This book is a lot of book. It’s a very plot heavy book that takes place starting around 1960, primarily in and around Houston, but also takes forays into Los Angeles, Wyoming, and other places around the country. We are mostly into the young marriage of Jim and Patsy Carpenter, starting the summer before Jim is meant to start his English PhD at Rice University. Patsy is mostly along for the ride as Jim wants to further explore his interest in the rodeo photography as they slowly meander their way across the country before moving to Houston for the school year. The novel is split into four big chunks of about 200 pages each, so if you were casually reading this or had forgotten, it would be easy to forgot that Jim is the one headed to grad school as Patsy spends almost all of her bored downtime reading both primary texts of all sorts (novels, poems, and the like) as well as tackling many different secondary scholarly sources.
As the novel progresses, we find that the main tension in the novel is that as much as they do or don’t care about each other, it seems pretty clear that maybe Jim and Patsy shouldn’t have gotten married. It’s less that they have a bad relationship, but like so many relationships before both divorce and choosing not to get married came into vogue (with the addition of woman actually have a real chance at supporting themselves) so many people got married and stay married for no great reason other than a real lack of options.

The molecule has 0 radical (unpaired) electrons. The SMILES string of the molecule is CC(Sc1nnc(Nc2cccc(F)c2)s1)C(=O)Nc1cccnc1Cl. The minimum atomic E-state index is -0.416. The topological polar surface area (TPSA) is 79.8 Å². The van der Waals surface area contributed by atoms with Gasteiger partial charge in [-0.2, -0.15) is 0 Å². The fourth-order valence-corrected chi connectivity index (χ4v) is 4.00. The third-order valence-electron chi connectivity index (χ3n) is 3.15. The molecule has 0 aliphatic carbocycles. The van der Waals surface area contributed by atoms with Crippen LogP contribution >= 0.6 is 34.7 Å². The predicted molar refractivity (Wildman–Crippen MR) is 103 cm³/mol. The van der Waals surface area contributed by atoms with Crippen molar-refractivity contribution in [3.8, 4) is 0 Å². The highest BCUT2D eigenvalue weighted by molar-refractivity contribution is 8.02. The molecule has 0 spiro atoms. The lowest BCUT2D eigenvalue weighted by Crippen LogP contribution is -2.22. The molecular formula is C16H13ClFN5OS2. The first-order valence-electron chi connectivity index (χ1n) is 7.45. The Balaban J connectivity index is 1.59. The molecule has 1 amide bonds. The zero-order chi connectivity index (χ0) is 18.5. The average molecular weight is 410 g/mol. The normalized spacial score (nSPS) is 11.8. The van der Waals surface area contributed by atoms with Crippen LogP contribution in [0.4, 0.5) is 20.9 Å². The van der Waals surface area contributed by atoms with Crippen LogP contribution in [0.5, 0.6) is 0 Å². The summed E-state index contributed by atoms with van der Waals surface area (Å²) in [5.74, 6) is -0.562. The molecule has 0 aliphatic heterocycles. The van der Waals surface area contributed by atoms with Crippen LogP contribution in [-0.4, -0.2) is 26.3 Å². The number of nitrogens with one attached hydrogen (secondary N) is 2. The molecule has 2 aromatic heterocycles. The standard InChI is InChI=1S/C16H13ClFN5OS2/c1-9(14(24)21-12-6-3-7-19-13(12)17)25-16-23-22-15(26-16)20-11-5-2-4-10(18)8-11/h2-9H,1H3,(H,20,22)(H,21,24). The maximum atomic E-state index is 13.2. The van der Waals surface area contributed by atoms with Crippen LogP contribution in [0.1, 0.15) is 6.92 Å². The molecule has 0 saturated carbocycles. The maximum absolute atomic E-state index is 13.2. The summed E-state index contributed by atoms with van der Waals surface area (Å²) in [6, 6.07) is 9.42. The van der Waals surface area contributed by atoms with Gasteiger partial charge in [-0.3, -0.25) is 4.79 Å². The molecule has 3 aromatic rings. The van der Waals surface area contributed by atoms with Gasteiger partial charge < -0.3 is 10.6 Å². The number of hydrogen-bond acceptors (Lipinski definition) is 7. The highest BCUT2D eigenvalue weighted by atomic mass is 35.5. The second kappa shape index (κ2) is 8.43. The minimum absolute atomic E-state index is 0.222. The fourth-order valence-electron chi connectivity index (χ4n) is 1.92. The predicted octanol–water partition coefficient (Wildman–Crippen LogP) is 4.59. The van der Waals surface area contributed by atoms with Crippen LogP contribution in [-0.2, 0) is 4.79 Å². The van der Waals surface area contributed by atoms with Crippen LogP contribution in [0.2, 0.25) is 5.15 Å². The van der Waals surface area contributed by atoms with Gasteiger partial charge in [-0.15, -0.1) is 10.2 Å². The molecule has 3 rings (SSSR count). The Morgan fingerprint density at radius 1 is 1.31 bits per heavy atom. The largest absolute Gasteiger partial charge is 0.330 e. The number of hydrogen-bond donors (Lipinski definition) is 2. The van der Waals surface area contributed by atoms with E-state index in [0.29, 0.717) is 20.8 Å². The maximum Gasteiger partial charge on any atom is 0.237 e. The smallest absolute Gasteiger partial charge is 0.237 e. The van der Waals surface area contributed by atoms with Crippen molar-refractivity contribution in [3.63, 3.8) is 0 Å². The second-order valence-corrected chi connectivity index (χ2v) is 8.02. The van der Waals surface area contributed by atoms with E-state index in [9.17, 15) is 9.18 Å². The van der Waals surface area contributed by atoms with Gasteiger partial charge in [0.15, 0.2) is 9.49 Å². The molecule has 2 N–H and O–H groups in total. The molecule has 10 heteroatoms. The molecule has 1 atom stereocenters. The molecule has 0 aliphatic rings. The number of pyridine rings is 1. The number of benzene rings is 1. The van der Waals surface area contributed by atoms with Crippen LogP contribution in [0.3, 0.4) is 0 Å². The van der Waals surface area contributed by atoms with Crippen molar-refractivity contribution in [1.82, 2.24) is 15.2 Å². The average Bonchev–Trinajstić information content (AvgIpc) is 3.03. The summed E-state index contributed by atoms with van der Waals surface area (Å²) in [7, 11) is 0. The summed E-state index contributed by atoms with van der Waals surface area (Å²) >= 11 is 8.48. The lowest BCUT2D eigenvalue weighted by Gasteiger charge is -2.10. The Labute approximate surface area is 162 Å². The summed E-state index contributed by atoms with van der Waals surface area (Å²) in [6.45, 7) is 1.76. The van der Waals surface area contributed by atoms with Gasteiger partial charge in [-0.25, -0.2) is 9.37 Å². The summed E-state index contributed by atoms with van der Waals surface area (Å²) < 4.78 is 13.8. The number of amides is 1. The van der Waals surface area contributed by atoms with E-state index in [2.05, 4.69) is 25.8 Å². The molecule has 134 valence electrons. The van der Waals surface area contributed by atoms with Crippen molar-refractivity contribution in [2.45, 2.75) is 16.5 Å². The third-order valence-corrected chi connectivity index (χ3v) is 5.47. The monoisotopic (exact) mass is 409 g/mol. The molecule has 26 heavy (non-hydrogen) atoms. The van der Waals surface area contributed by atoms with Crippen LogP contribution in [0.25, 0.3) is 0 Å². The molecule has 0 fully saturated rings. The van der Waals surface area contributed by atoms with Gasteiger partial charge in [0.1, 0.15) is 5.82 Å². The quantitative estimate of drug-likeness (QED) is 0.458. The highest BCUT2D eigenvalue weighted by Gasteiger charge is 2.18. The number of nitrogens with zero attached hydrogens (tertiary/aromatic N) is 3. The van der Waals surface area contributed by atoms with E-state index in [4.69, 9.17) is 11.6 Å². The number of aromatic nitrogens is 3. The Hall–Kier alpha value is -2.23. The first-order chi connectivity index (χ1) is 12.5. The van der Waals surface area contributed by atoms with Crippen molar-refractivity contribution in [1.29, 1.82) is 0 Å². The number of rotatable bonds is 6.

The tension deepens when they get to Rice and Jim takes to a pervy hotshot professor who spends every faculty get together making passes as Patsy who does not have a defender in Jim, because he needs this man to advise his graduate work. This toxicity grows and grows until it finally boils over in the 8th month or so of Patsy’s pregnancy. That takes us about halfway through!
Like I said it’s a long book, but it’s plot forward and character forward. It’s incredibly competent of a novel and is funny and endearing and shocking at different terms. McMurtry writes in an introduction that he decided to take a whack at the grad student novel after reading Philip Roth’s Letting Go (his second), which tells a similar story, but Larry McMurtry at 35 was a better writer than Philip Roth at 28, so this is a more successful and interesting novel. Patsy is electric and alive, and the sexual and gender politics of academic life (at least as far as married male grad students and professors is concerned) is sympathetic, succinct, and thoughtful. In addition, and I didn’t realize this going in, this is an inadvertent prequel (or rather this book precedes) Terms of Endearment, so if you’ve read that or seen the movie, this is THE Patsy from that with Flap and Emma Horn in there as well.